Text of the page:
How Can I Get Defined Abs Without “The Pooch?” Q&A With Suzanne

Does the fact that I’ve been strength training for over 15 years make me an expert? Not a chance. I could’ve been training the wrong way all those years, and many people do. You can even be under the tutelage of a personal trainer and look the same year in and year out (although that might be your doing outside the gym).

However, due to my hard work, education, mentors, and coaching experience, I continue to produce results for both my clients and myself. I’m a little rebellious and a lot individualistic, and that’s why I shut out the gimmicky noise and focus on teaching what I love and results that are sustainable.

How can I get defined abs without the "pooch?" | Workout Nirvana

If you want the facts with my personal flair, post your strength training and nutrition questions on my Facebook page, ping me on Twitter, or just drop me a line. I’ll post the answers here each week!

Q: I want to see definition in my abs, which I can see as I get leaner, but I’m worried about them getting big/sticking out too much. What sort of exercises/progressions should I stay away from?

A: Having abs that “pop” might not be ideal when you consider this: Abs training exclusively with crunches and/or poor neural drive of the core muscles (or even lordosis) can cause your abs to protrude in a “pooch,” even if your body fat is low. This can make you look like you have fat where you don’t. (Otherwise, you don’t have to worry about your abs getting too muscular, as it’s a thin sheet of muscle. Plus, it’s not that easy to develop your abs!)

To prevent the pooch, you can strengthen your transverse abdominis (TVA) using the draw-in maneuver. This exercise, along with other core training, can improve low back pain too [1]. (More on this in a sec.)

The TVA is responsible for spinal mobility and forms the deepest layer of the abdominal muscles, wrapping around the abdomen horizontally below the navel. Your pelvic floor muscles are located beneath your pelvis between the pubic bone anteriorly and the sacrum (tail bone) posteriorly. The pelvic floor muscles contract when you sneeze or cough, but you can also contract them consciously. Ahem, all boys may leave the room now… Ladies, to contract your pelvic floor muscles, imagine that you’re trying to stop yourself from passing gas and peeing simultaneously. Got the picture? Alright guys, you can come back in – you probably coulda handled that.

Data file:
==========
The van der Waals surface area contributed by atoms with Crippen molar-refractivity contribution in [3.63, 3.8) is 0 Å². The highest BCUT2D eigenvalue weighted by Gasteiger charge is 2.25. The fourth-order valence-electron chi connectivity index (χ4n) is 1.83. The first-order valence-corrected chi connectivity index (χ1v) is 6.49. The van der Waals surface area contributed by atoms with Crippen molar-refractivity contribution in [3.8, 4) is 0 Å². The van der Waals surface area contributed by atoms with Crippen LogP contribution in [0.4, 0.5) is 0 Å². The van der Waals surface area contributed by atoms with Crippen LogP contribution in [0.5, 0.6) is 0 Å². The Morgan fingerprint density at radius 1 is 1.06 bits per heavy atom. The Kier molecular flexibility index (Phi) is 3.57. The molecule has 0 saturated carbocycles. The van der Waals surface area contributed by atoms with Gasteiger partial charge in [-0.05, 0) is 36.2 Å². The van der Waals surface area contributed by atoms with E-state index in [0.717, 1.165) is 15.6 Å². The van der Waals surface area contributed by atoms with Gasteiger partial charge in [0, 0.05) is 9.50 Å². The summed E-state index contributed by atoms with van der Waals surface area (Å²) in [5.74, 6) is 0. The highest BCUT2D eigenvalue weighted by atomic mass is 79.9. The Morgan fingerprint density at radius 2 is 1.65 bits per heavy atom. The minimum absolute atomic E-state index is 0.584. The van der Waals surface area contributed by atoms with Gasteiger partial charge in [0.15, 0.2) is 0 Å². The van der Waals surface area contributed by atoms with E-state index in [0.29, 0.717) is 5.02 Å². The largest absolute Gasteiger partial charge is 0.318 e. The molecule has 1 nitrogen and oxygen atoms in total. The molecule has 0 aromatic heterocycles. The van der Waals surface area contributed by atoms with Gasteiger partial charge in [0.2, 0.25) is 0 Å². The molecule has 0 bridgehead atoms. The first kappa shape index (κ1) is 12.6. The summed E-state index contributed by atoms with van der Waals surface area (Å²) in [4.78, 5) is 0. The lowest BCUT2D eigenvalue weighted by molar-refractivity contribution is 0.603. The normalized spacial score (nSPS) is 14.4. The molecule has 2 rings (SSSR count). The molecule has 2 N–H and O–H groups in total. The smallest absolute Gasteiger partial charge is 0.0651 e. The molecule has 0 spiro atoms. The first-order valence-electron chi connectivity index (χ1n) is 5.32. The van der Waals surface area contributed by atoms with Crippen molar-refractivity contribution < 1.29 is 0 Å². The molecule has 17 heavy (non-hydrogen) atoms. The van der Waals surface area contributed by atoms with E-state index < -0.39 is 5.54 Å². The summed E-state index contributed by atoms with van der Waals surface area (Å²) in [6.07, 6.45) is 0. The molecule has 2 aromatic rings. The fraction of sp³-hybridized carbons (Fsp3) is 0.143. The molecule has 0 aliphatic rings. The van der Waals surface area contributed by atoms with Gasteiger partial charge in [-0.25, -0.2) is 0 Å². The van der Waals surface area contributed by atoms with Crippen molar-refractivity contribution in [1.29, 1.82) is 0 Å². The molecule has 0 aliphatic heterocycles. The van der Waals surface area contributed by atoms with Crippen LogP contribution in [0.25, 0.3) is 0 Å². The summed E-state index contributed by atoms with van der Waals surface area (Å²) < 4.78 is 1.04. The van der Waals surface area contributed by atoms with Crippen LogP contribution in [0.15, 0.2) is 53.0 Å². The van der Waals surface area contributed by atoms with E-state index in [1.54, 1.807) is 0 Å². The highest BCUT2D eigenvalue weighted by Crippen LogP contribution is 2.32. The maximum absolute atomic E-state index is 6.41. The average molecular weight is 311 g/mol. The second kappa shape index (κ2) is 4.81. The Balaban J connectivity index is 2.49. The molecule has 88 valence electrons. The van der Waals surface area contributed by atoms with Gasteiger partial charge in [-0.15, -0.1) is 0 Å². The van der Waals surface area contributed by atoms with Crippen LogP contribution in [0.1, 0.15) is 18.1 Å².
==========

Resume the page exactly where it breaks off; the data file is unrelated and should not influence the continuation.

See this for how to become friends with the draw-in maneuver, which can be performed daily on its own and/or during abs exercises.

A note about abs training and obliques! Having too much mass at your sides can give you a “blocky” waist, and who wants that? I mean, I love all muscles, but I also want a V-taper, ya know? The internal and external obliques rotate and laterally flex the trunk, running diagonally upward and toward the midline of the body. I like using body weight only or lighter resistance for obliques, using rotational and anti-rotational exercises. You can do heavier obliques training once every couple of weeks or so, but mostly stick with a weight you can do for 12 to 15 reps.

My favs:

Bicycle crunch
Pallof press
Cable lift
Lateral pillar
Reverse crunch, Cressey-style
Vertical chair knee raise

What about the rectus abdominis? Don’t worry about it – do abs training in all three planes of motion you’ll be fine. And that is another blog post.

Q: How long should it take to see results with a new strength-training program?

A: Most women are so focused on the scale that they don’t notice their own body becoming tighter and shapelier. But the people who see you every day do notice that you’re filling out your pants with less jiggle.

If you’re consistent and IF you’re eating enough and training properly, a woman can theoretically gain a half pound of muscle per week (men can gain a pound). But what happens more often than not is that the scale doesn’t budge for awhile. That’s because you’re losing fat while your muscles are holding on to more water. When muscles grow and fat shrinks, this is called body recomposition, and it’s what you want.

So instead of weighing yourself, start tracking your body fat percentage (and maybe your circumference measurements). Estimating body fat over time is the best way to know if you’re gaining lean muscle mass as opposed to gaining fat. And remember that how your clothes fit and what you see in the mirror tell most of the story.

Training Update

I’m feeling a bit stronger in my walks and have started lower body training back up (with physical therapy strengthening again in a week or two). But I am very tight in my pectorals and right rhomboid because I simply cannot stretch much – it causes sharp pain where they had to do an extra incision during my last surgery. This has complicated my recovery, but it’ll get better eventually. I hope to be back in the gym in July! Gotta have f*cking goals, right?

This article originally appeared on

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